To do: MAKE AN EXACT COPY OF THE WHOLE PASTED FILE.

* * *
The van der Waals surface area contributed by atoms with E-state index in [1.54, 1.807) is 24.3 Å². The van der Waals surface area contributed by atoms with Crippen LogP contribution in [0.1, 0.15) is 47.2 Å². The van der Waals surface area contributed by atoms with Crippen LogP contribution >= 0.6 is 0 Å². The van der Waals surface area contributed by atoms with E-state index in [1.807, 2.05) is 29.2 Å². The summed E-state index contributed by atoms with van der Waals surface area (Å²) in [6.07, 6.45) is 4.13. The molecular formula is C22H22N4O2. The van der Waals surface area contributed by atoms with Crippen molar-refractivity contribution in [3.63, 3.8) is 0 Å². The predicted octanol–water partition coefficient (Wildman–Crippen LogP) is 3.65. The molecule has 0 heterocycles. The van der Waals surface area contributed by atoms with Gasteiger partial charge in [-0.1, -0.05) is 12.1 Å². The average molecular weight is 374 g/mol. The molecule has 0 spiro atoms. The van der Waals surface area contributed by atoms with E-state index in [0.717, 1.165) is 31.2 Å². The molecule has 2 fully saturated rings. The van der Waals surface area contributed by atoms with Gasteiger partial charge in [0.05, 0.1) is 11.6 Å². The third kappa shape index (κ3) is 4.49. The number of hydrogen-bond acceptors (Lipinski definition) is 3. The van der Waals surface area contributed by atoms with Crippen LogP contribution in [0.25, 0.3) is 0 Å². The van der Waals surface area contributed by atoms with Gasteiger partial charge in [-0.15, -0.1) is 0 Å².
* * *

The van der Waals surface area contributed by atoms with E-state index in [1.54, 1.807) is 24.3 Å². The van der Waals surface area contributed by atoms with Crippen LogP contribution in [0.1, 0.15) is 47.2 Å². The van der Waals surface area contributed by atoms with Crippen LogP contribution >= 0.6 is 0 Å². The van der Waals surface area contributed by atoms with E-state index in [1.807, 2.05) is 29.2 Å². The summed E-state index contributed by atoms with van der Waals surface area (Å²) in [6.07, 6.45) is 4.13. The molecular formula is C22H22N4O2. The van der Waals surface area contributed by atoms with Crippen molar-refractivity contribution in [3.63, 3.8) is 0 Å². The predicted octanol–water partition coefficient (Wildman–Crippen LogP) is 3.65. The molecule has 0 heterocycles. The van der Waals surface area contributed by atoms with Gasteiger partial charge in [-0.1, -0.05) is 12.1 Å². The average molecular weight is 374 g/mol. The molecule has 0 spiro atoms. The van der Waals surface area contributed by atoms with E-state index in [0.717, 1.165) is 31.2 Å². The molecule has 2 fully saturated rings. The van der Waals surface area contributed by atoms with Gasteiger partial charge in [0.05, 0.1) is 11.6 Å². The third kappa shape index (κ3) is 4.49. The number of hydrogen-bond acceptors (Lipinski definition) is 3. The van der Waals surface area contributed by atoms with Crippen LogP contribution in [0.25, 0.3) is 0 Å². The van der Waals surface area contributed by atoms with Gasteiger partial charge in [-0.15, -0.1) is 0 Å².